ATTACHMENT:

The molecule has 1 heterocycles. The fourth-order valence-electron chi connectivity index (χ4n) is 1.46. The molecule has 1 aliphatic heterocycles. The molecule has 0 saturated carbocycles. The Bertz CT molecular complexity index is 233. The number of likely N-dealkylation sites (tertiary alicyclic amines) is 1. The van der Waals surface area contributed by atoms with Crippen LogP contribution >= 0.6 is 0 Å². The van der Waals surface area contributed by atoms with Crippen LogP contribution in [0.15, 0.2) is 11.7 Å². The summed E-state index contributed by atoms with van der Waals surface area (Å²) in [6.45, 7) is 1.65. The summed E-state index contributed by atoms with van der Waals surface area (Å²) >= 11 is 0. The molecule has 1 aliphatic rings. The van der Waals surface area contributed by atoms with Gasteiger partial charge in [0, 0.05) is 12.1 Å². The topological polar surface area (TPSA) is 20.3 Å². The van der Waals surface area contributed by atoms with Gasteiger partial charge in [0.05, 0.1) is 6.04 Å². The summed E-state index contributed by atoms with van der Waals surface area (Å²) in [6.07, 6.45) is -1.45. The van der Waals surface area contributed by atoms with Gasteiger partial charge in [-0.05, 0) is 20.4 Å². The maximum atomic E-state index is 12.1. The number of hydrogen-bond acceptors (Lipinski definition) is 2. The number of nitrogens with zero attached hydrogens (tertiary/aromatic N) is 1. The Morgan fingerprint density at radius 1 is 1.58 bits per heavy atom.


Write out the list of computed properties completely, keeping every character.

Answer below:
The molecule has 1 heterocycles. The fourth-order valence-electron chi connectivity index (χ4n) is 1.46. The molecule has 1 aliphatic heterocycles. The molecule has 0 saturated carbocycles. The Bertz CT molecular complexity index is 233. The number of likely N-dealkylation sites (tertiary alicyclic amines) is 1. The van der Waals surface area contributed by atoms with Crippen LogP contribution >= 0.6 is 0 Å². The van der Waals surface area contributed by atoms with Crippen LogP contribution in [0.15, 0.2) is 11.7 Å². The summed E-state index contributed by atoms with van der Waals surface area (Å²) in [6.45, 7) is 1.65. The summed E-state index contributed by atoms with van der Waals surface area (Å²) >= 11 is 0. The molecule has 1 aliphatic rings. The van der Waals surface area contributed by atoms with Gasteiger partial charge in [0, 0.05) is 12.1 Å². The topological polar surface area (TPSA) is 20.3 Å². The van der Waals surface area contributed by atoms with Gasteiger partial charge in [0.05, 0.1) is 6.04 Å². The summed E-state index contributed by atoms with van der Waals surface area (Å²) in [6.07, 6.45) is -1.45. The van der Waals surface area contributed by atoms with Gasteiger partial charge in [-0.05, 0) is 20.4 Å². The maximum atomic E-state index is 12.1. The number of hydrogen-bond acceptors (Lipinski definition) is 2. The number of nitrogens with zero attached hydrogens (tertiary/aromatic N) is 1. The Morgan fingerprint density at radius 1 is 1.58 bits per heavy atom.